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CISO Headache: Endpoint Security - Fileless Malware

Posted by Madeline Lee   |   May 17, 2018

By Ivan Lee, Director of Sales Engineering, APJ at CounterTack

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Fileless malware has been around for a while and continues to be a major headache to CISOs. Ponemon's 2017 State of Endpoint Security Risk study shows that the number of fileless attacks increased by 45% in 2017 and that 77% of successful attacks used fileless techniques.

The major problem is that fileless malware doesn't request files from within your endpoint, making the traditional security protection tools (such as AntiVirus) less useful for detection. Even for the Enterprise Security Protection Gateway, or sandbox solutions, it is not easy for them to detect a fileless attack. Why? Because most fileless malware exploit an application's vulnerability in the endpoint (such as an OS, browser, MS office etc.) to attack the endpoints. Once the application has been compromised, the fileless malware injects malicious code into the endpoint’s memory. The compromised application opens a backdoor for the hackers. Some commonly known fileless malware variants are: Poweliks, SOREBRECHT Ransomware, Dridex, SMB Exploit (WannaCry) and DNSMessenger.

Here's an example: Internet Explorer vulnerability.  The screenshots below show a fileless attack based on “MS13-037 Microsoft Internet Explorer Integer Overflow vulnerability” to remotely control the endpoint and steal the endpoint Administrator password. The fileless malware exploits an integer overflow vulnerability on Internet Explorer.

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It has successfully migrated to the Window’s services.exe without downloading any files to the endpoint, after which the hacker remotely dumps the password hash.

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How can CISOs get a grip on the increasing number of fileless malware attacks? One key is to close/fix most of the security vulnerabilities in your endpoint's operating system and applications. This option means one has to always patch and update ALL of one's applications and software in all endpoints, including servers. However, it always takes time to apply vulnerability fixes to endpoints. It can take a few hours or a few days, or worse, a few weeks. In all cases, depending on your security defenses, hackers have enough time to create and deliver fileless malware to the endpoints, because it is one capability that is not readily detected by most AVs, network security, or even advanced endpoint security solutions. Also, vulnerability patches only help to fix known security issues. For unknown security vulnerabilities, the surface of attack is wide open.

Based on the characteristics of fileless malware, it seems that the better option to detect and stop these is to focus on behaviors of processes running in memory. We need a solution to be able to identify Malicious Behaviors in real time, in OS and live memory rather than matching patterns and signatures in an endpoint's files or on the network. CISOs should be looking for the following to defend themselves against the rising tide of fileless malware:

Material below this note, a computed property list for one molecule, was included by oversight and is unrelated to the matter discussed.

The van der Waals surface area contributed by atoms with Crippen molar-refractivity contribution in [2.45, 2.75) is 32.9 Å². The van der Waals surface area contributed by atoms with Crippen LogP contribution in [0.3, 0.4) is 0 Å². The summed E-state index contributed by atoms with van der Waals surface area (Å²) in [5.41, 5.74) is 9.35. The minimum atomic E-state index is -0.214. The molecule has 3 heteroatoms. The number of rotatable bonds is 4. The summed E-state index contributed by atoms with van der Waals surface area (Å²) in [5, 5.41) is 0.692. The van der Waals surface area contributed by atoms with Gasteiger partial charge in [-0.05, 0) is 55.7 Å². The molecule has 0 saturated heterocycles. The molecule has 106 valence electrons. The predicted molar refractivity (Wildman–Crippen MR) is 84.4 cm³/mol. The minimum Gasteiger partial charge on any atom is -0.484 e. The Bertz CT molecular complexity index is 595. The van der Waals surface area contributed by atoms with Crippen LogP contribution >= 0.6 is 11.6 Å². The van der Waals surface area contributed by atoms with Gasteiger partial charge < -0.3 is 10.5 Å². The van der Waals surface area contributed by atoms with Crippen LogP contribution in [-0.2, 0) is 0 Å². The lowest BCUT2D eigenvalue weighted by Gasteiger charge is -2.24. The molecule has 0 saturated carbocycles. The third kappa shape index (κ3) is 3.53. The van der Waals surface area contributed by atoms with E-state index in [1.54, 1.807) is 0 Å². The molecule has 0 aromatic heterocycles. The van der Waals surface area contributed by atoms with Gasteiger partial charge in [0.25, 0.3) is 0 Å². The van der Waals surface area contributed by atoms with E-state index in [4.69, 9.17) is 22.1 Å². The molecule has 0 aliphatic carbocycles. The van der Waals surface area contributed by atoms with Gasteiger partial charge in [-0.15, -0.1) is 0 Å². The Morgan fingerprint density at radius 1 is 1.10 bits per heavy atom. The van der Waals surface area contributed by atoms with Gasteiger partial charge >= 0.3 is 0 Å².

1. Detect: The solution should be able to scan live physical memory to identify threatening behaviors indicative of malware. Due to the fileless malware being a binary code running in memory, the solution should request to "reverse engineer binary code" to determine what it is trying to do and map its capabilities to determine if it acts like malware. The reversed binary code must be able to show in human readable language, so that the SOC operator can be easy understand the filesless behaviors and take actions
  1. Predict: The solution needs predictive capabilities. A Predictive Analytics engine should able to do continuous monitoring of OS behavior and in-memory analysis together. Then it should define suspicious behavior in context: How bad?  Why bad? What actions should the SOC operations team take?
  1. Prevent: Based on detection and prediction, the solution should be able to determine what is benign and what is malignant via Machine Learning. This is so that it can enhance the predictive accuracy, eliminate false positives, and enable high confidence automated prevention, such as Kill Process and Quaratine of endpoints.

CounterTack's Endpoint Protection Platform provides endpoint OS and live memory suspicious behavior detection, predictive analytics and preventative action to stop fileless threats. 

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Regarding the MS13-037 Microsoft Internet Explorer Integer Overflow vulnerability fileless malware, You can see how CounterTack's Endpoint Protection Platform picks up the endpoint communication with the Hacker Machine via behavioral analysis of OS events.

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Then the live memory behaviour engine detected a Flieless Malware Attack injected code into the endpoint process. It stops the process by killing it

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In the SOC Console, the CounterTack live Memory behavior analytics engine is able to reverse engineer binary code and show it in human readable language for the SOC operators.

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Topics: malware, cybersecurity, endpoint security, CounterTack, malware detection, memory analysis, fileless, memory only, blogs

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